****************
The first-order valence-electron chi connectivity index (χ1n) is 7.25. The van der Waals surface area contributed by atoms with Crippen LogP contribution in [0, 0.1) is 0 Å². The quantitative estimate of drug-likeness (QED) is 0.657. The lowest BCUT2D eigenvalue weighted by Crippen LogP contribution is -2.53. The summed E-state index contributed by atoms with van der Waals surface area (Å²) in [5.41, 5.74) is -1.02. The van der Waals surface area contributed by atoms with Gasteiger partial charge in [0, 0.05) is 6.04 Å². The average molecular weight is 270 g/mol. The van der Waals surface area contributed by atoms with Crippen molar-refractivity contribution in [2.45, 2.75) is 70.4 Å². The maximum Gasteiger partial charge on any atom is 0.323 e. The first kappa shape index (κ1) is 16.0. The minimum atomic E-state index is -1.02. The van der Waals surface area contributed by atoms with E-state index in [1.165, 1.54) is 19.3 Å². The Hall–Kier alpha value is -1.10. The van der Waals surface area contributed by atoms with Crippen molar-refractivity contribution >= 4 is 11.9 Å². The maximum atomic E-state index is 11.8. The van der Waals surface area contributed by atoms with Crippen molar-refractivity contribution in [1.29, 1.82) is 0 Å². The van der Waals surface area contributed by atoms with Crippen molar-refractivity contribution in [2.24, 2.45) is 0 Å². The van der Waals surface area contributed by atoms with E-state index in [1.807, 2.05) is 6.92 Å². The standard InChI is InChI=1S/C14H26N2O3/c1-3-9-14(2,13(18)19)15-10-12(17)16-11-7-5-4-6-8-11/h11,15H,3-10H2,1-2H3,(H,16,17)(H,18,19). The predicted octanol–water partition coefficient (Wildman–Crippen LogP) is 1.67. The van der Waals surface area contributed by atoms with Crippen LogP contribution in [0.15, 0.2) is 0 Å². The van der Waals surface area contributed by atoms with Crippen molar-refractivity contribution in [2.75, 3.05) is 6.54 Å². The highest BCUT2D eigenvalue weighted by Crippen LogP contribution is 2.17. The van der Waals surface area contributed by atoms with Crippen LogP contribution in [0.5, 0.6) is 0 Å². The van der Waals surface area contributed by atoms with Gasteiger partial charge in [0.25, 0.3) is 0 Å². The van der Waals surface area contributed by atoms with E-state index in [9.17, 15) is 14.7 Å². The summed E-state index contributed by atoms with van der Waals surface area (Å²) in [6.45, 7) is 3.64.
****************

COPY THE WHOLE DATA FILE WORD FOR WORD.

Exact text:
The first-order valence-electron chi connectivity index (χ1n) is 7.25. The van der Waals surface area contributed by atoms with Crippen LogP contribution in [0, 0.1) is 0 Å². The quantitative estimate of drug-likeness (QED) is 0.657. The lowest BCUT2D eigenvalue weighted by Crippen LogP contribution is -2.53. The summed E-state index contributed by atoms with van der Waals surface area (Å²) in [5.41, 5.74) is -1.02. The van der Waals surface area contributed by atoms with Gasteiger partial charge in [0, 0.05) is 6.04 Å². The average molecular weight is 270 g/mol. The van der Waals surface area contributed by atoms with Crippen molar-refractivity contribution in [2.45, 2.75) is 70.4 Å². The maximum Gasteiger partial charge on any atom is 0.323 e. The first kappa shape index (κ1) is 16.0. The minimum atomic E-state index is -1.02. The van der Waals surface area contributed by atoms with E-state index in [1.165, 1.54) is 19.3 Å². The Hall–Kier alpha value is -1.10. The van der Waals surface area contributed by atoms with Crippen molar-refractivity contribution >= 4 is 11.9 Å². The maximum atomic E-state index is 11.8. The van der Waals surface area contributed by atoms with Crippen molar-refractivity contribution in [1.29, 1.82) is 0 Å². The van der Waals surface area contributed by atoms with Crippen molar-refractivity contribution in [2.24, 2.45) is 0 Å². The van der Waals surface area contributed by atoms with E-state index in [1.807, 2.05) is 6.92 Å². The standard InChI is InChI=1S/C14H26N2O3/c1-3-9-14(2,13(18)19)15-10-12(17)16-11-7-5-4-6-8-11/h11,15H,3-10H2,1-2H3,(H,16,17)(H,18,19). The predicted octanol–water partition coefficient (Wildman–Crippen LogP) is 1.67. The van der Waals surface area contributed by atoms with Crippen LogP contribution in [0.15, 0.2) is 0 Å². The van der Waals surface area contributed by atoms with Crippen molar-refractivity contribution in [2.75, 3.05) is 6.54 Å². The highest BCUT2D eigenvalue weighted by Crippen LogP contribution is 2.17. The van der Waals surface area contributed by atoms with Crippen LogP contribution in [0.5, 0.6) is 0 Å². The van der Waals surface area contributed by atoms with Gasteiger partial charge in [0.25, 0.3) is 0 Å². The van der Waals surface area contributed by atoms with E-state index in [9.17, 15) is 14.7 Å². The summed E-state index contributed by atoms with van der Waals surface area (Å²) in [6.45, 7) is 3.64.